30 January 2013

Ulster's Diamonds

I grew up near Donegal Town. Locals always called the open area in the middle of the town The Diamond. It was mainly used for car parking and was more of a triangle than a diamond. Streets ran from three corners

A map of Donegal Town from 1901.

 Coleraine, 1611.

Lately I've learned that there are many other town diamonds in Ulster. The centre of Ulster's plantation towns were usually given that name. The outer limits of Coleraine might vaguely suggest a diamond but its central zone, the part that is actually called The Diamond, is a rectangle. This map from 1611 shows it well. Why did the term diamond come into use?

Postcard of Coleraine.

Diamonds were the town's market areas and markets were central to the Plantation project. It was believed that control, regulation and commerce would help build a new society. I wonder if the hard, angular associations of the word diamond appealed, in some fundamental way, to the designers of the plantation? Still now, I feel, the word diamond suggests a nexus, lines and angles meeting in one unbreakable centre. Such a solid word was bound to appeal to those wishing to anchor themselves into the ground.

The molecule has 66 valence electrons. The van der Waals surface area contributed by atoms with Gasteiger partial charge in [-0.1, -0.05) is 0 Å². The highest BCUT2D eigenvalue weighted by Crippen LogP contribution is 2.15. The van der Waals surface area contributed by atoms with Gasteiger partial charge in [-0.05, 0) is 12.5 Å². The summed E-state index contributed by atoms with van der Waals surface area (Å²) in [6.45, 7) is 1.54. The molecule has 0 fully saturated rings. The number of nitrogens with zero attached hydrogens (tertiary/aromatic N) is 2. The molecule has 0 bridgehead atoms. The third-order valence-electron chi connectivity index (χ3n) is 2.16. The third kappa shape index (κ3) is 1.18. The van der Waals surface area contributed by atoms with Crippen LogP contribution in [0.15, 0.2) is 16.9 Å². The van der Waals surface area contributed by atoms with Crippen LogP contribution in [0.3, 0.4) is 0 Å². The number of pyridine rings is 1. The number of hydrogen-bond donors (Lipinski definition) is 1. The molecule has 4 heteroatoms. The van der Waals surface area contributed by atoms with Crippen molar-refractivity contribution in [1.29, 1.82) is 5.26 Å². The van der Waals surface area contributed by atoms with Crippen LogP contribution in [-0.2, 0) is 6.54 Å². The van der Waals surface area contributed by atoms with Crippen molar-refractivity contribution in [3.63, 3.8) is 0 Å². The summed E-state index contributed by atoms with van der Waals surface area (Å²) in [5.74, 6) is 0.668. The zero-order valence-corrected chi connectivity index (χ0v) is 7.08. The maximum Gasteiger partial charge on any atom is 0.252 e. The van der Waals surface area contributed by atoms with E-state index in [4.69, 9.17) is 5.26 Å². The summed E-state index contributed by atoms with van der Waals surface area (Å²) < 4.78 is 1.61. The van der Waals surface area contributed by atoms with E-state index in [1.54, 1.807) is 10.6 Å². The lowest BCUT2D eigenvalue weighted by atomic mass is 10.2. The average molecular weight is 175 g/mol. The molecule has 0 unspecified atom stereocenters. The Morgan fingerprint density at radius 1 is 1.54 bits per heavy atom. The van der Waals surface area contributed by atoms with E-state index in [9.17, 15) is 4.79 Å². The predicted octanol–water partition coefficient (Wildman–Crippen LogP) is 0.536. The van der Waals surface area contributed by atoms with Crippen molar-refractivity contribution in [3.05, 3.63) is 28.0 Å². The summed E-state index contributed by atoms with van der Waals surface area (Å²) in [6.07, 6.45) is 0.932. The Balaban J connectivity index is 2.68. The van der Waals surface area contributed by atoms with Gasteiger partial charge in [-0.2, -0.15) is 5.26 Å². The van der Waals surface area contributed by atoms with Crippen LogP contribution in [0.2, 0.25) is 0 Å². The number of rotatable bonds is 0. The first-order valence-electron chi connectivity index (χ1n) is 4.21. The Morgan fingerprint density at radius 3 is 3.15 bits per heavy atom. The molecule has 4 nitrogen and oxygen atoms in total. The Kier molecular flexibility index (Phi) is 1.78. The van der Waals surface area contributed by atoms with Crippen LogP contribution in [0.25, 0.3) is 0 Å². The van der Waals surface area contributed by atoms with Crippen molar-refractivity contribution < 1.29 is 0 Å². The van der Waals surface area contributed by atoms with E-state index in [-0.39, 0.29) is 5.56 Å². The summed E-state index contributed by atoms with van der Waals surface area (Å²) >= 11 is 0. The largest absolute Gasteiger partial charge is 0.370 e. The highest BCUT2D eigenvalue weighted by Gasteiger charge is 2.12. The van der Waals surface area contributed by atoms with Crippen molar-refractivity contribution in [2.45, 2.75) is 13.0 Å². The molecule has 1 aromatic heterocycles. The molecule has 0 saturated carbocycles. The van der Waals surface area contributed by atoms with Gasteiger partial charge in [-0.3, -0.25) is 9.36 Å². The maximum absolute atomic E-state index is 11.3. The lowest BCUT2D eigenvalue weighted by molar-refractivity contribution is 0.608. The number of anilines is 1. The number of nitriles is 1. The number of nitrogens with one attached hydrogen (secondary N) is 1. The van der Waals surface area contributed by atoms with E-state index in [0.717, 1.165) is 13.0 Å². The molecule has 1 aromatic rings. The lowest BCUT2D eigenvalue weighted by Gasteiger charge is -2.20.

1 comment:

  1. I wondered why my stepdaughter's primary school near Cullybackey is called The Diamond Primary until I saw an old aerial photograph of it. The plot of land it sits on (it was built in the 1930s) is a perfect diamond shape. Search for it on Google Maps and you'll see what I mean.